The 2013 edition of the Regional Competitiveness Index  (RCI) has been launched by the JRC, in collaboration with the European Commission's Directorate-General for Regional Policy. The RCI was first published in 2010 and shows that competitiveness has a strong regional dimension, which national level indicators cannot capture.
The RCI 2013 shows the strengths and weaknesses of the EU regions. EU countries with a high variation in regional competitiveness should consider to what extent the gaps are harmful for their national competitiveness and if these gaps can be reduced. For example, the difference between the capital region and the second most competitive region in Romania, Slovakia and France is very wide, while regional competitiveness in Germany does not show any big jumps. The RCI can provide a guide to what each region should focus on, taking into account its specific situation and its overall level of development.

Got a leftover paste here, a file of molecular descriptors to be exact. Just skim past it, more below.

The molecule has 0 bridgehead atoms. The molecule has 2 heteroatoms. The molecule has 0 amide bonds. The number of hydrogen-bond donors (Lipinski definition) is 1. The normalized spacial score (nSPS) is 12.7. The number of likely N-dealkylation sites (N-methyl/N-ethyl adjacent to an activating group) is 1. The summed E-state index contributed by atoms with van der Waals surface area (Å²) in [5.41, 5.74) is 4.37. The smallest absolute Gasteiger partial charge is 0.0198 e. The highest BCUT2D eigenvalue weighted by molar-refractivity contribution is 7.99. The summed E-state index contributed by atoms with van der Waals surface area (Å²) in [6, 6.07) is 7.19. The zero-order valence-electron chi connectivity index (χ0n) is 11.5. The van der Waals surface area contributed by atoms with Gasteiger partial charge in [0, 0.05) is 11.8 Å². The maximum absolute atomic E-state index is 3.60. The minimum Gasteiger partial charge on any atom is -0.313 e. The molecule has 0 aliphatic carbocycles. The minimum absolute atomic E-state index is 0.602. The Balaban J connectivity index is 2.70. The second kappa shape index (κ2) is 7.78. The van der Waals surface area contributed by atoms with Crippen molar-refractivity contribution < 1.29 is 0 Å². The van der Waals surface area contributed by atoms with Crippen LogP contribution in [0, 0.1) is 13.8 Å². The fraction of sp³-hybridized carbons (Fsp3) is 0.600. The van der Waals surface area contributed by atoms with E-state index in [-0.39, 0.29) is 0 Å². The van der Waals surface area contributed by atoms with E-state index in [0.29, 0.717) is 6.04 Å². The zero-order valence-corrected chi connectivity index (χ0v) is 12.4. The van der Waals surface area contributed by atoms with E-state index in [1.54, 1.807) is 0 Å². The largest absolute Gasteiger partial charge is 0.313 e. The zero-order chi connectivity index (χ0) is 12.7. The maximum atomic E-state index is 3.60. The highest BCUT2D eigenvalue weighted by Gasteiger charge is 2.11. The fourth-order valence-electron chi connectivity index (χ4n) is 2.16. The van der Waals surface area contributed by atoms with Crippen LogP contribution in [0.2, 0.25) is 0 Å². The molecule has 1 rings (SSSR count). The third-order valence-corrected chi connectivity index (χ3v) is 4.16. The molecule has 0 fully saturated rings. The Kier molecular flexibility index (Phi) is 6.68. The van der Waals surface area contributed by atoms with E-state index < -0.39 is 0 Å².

A lack of regional spill-overs was noted again in particular around the capitals of some of the EU countries which are lagging behind. The crisis in these countries may have limited the potential growth in regional spill-overs, but in the medium-term such spill-overs should be strengthened since the overall competitiveness of a country depends on the performance of all its regions, and not just its capital region.
The RCI update includes more data and method refinements. Numerous suggestions and remarks have been integrated in the new edition, especially those collected from region representatives, journalists, researchers and Chambers of Commerce.
As the result of a close interaction with the World Economic Forum (WEF) group responsible for the Global Competitiveness Index, a summary of the RCI 2013 outcome has been published in the last annual edition of the Global Competitiveness Report , presented by the WEF in China last September.